This was my first breathing experiment using the Coravin, on May 4, 2017. The methodology is the same as before, except that it uses one bottle instead of two. I poured half the bottle into a decanter 6 hours in advance using the Coravin, and left the other half corked under its blanket of argon. I used a Barbaresco because of this tasting note on CellarTracker, which says that “Over an hour or so, pepper and astringent tannins on the palate overcame the fruit.” This suggests a different hypothesis from mine, that breathing causes the nose to lose complexity. Here the author describes a change in the palate.
The only experimental subjects were me and my wife. I rolled the die for her and she for me. Here are the results:
We both chose the odd wine out correctly, and I correctly identified it as the wine from the bottle. I tried using both the nose and the palate: the third wine had a spicier more complex nose, so according to my original hypothesis it was the wine from the bottle. On the other hand, I fancied at first that the second wine had less fruit on the palate, which would have suggested a configuration of dbd. After a few sips I lost that difference so went with my first instinct. More evidence for my hypothesis.
But! My wife described the difference between her wines so:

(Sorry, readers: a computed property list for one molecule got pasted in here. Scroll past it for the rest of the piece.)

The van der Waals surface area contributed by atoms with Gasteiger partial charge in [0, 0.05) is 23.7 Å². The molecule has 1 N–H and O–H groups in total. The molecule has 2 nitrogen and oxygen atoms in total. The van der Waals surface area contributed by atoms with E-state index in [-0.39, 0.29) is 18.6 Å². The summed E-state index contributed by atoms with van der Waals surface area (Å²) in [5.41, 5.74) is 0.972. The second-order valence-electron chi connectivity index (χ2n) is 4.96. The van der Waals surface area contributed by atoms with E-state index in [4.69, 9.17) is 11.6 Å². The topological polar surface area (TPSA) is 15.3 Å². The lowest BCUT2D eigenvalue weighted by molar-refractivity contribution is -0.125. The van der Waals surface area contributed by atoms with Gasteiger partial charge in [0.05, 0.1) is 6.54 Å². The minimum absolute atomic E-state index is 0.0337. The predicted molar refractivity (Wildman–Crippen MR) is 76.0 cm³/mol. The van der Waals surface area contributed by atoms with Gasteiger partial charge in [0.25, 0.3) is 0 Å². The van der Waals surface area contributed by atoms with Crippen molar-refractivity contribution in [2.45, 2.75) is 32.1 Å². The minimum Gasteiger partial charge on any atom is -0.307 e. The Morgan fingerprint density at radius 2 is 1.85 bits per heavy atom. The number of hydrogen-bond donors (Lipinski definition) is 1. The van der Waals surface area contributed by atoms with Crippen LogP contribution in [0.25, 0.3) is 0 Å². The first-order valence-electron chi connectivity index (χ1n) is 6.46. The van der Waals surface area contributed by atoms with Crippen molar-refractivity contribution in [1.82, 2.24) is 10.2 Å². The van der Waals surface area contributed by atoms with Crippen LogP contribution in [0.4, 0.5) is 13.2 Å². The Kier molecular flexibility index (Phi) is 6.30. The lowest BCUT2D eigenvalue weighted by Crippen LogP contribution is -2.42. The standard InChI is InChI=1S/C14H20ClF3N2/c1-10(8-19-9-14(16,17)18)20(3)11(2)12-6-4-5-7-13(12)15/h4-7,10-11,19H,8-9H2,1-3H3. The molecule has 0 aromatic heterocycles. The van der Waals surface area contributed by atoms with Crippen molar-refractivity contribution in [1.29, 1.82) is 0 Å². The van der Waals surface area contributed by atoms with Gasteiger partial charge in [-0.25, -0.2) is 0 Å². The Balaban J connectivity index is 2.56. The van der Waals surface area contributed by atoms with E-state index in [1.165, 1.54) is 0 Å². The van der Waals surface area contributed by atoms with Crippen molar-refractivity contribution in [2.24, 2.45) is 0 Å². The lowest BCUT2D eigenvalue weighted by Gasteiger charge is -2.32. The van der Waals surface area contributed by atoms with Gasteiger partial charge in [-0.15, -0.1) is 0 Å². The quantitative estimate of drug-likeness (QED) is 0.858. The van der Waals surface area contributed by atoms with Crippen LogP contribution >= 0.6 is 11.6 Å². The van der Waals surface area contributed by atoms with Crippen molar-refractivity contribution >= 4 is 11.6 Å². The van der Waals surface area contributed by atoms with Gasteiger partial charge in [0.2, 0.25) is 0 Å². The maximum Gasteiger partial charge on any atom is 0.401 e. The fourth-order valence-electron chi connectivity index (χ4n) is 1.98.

No. 1 is different, sharper and more distinctive, with more acid, whereas the other two seem a little more soft.
This seems somewhat consistent with the tasting note on CellarTracker, in that it can be seen as describing a loss of fruit with breathing. Note that I described the same thing in my very first breathing experiment using this methodology. There, however, I also described the nose of the decanted wine as spicier and more aromatic. Which contradicts my hypothesis.
Obviously, more experimentation is necessary. I think I need to tighten up the descriptors a bit and apply them more consistently. For future experiments I will limit the descriptors to more complex/less complex for the nose and more (fruit, tannin, acid)/less (fruit, tannin, acid) for the palate.